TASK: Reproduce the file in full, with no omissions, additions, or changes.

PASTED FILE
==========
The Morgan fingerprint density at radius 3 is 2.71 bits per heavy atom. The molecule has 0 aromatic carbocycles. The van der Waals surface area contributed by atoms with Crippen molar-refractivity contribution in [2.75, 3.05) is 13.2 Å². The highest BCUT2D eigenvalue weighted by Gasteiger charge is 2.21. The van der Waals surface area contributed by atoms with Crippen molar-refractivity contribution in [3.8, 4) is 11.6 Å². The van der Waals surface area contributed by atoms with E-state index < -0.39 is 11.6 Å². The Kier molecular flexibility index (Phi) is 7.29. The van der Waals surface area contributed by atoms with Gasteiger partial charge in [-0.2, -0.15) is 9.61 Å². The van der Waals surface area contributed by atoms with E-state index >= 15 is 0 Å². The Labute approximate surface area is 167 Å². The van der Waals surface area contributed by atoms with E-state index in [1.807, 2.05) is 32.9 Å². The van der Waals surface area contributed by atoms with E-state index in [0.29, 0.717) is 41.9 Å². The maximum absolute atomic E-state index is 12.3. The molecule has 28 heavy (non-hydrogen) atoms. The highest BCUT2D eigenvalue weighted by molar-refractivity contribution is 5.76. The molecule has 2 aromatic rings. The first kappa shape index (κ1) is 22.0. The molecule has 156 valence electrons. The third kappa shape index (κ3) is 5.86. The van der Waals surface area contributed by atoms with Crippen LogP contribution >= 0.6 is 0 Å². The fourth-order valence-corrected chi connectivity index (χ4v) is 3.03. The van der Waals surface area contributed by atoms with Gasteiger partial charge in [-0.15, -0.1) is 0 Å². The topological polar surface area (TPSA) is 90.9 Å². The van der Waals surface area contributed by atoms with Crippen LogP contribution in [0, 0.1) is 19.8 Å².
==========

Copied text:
The Morgan fingerprint density at radius 3 is 2.71 bits per heavy atom. The molecule has 0 aromatic carbocycles. The van der Waals surface area contributed by atoms with Crippen molar-refractivity contribution in [2.75, 3.05) is 13.2 Å². The highest BCUT2D eigenvalue weighted by Gasteiger charge is 2.21. The van der Waals surface area contributed by atoms with Crippen molar-refractivity contribution in [3.8, 4) is 11.6 Å². The van der Waals surface area contributed by atoms with E-state index < -0.39 is 11.6 Å². The Kier molecular flexibility index (Phi) is 7.29. The van der Waals surface area contributed by atoms with Gasteiger partial charge in [-0.2, -0.15) is 9.61 Å². The van der Waals surface area contributed by atoms with E-state index >= 15 is 0 Å². The Labute approximate surface area is 167 Å². The van der Waals surface area contributed by atoms with E-state index in [1.807, 2.05) is 32.9 Å². The van der Waals surface area contributed by atoms with E-state index in [0.29, 0.717) is 41.9 Å². The maximum absolute atomic E-state index is 12.3. The molecule has 28 heavy (non-hydrogen) atoms. The highest BCUT2D eigenvalue weighted by molar-refractivity contribution is 5.76. The molecule has 2 aromatic rings. The first kappa shape index (κ1) is 22.0. The molecule has 156 valence electrons. The third kappa shape index (κ3) is 5.86. The van der Waals surface area contributed by atoms with Crippen LogP contribution >= 0.6 is 0 Å². The fourth-order valence-corrected chi connectivity index (χ4v) is 3.03. The van der Waals surface area contributed by atoms with Gasteiger partial charge in [-0.15, -0.1) is 0 Å². The topological polar surface area (TPSA) is 90.9 Å². The van der Waals surface area contributed by atoms with Crippen LogP contribution in [0, 0.1) is 19.8 Å².